I wrote about successful social marketing strategies in "9 ways to guarantee a winning social campaign," and defined successful social marketing strategies as, "we made more money from social marketing than we spent on social marketing."
Both that article and this one are based on NextStage studying the social efforts of more than 400 companies in the U.S. and Canada from 2009 to 2012. We monitored companies as diverse as Alberto-Culver, Boston Scientific, Gucci America, Pioneer North America, and Walgreens. That study also produced a lot of information on how not to do social marketing.
That's the big takeaway from this research. Everything in this article comes down to businesses not appreciating the speed and power of consumer voices gone social. Sticking your head in the sand or looking the other way when things go sour is not an option in social marketing. No brand is big enough to tell consumers it's the brand's way or the highway. Inflexible social business plans result in negative SROI, period.
Beyond that, the top failing social strategies -- a mix of business and social, as with the previous "9 ways to guarantee a winning social campaign," -- are documented here, bad to worst, so readers can avoid others' mistakes. All failed social campaigns had at least one and sometimes several of these strategies at work.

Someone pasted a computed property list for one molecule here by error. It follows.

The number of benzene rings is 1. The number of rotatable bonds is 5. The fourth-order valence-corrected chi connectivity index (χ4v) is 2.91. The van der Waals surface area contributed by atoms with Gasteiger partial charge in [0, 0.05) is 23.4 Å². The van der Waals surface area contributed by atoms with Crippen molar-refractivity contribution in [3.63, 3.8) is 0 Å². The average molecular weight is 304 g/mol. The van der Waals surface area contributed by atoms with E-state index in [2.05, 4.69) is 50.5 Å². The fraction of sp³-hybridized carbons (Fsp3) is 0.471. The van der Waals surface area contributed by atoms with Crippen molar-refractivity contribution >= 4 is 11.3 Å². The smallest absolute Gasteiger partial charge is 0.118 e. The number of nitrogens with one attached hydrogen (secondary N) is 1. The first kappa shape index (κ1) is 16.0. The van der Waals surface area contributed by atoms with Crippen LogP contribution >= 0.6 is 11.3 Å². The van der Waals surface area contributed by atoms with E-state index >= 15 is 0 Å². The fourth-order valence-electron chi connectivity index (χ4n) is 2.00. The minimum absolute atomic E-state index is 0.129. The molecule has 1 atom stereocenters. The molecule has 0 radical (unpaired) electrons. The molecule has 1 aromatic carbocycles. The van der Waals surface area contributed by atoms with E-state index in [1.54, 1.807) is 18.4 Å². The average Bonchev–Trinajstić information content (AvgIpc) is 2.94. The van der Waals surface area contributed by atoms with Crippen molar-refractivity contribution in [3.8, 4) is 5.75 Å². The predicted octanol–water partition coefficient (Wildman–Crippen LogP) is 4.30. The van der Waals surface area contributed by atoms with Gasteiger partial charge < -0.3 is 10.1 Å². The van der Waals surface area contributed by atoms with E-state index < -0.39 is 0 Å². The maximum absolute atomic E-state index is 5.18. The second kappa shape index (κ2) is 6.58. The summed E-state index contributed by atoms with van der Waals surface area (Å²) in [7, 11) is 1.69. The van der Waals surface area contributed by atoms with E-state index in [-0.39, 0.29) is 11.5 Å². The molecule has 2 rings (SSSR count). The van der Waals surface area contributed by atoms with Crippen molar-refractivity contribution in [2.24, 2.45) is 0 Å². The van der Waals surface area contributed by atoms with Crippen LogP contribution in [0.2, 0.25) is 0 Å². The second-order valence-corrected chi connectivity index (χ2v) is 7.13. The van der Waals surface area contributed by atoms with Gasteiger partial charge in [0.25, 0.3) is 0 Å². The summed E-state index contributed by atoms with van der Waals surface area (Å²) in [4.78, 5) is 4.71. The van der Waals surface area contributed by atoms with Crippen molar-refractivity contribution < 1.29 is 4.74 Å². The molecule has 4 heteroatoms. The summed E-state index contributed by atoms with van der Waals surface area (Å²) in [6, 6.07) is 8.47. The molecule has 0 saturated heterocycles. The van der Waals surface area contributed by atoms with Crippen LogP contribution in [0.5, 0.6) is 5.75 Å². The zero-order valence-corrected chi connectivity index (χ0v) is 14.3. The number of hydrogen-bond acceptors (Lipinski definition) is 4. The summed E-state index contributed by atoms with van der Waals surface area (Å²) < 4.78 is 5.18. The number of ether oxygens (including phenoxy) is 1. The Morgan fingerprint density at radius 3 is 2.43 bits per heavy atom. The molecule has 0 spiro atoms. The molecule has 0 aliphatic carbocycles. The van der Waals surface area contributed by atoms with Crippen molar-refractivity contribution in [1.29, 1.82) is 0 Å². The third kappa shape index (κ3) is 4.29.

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Jack,Thanks for the nod!Yes, now some (and not all!) businesses are realizing its a useless metric. But it did take 3+ years to realize that.Thanks for reading and commenting.Joseph
Hi Joseph, great article. I think you made some excellent points, and I'd like to expand further on the idea of buying likes and follows. Not only do people quickly realize what the brand is doing, they're ultimately buying a useless metric. Likes, Fans and Follows mean nothing without real people engaging with the brands content, hopefully creating brand awareness and later purchase intent and brand advocacy.
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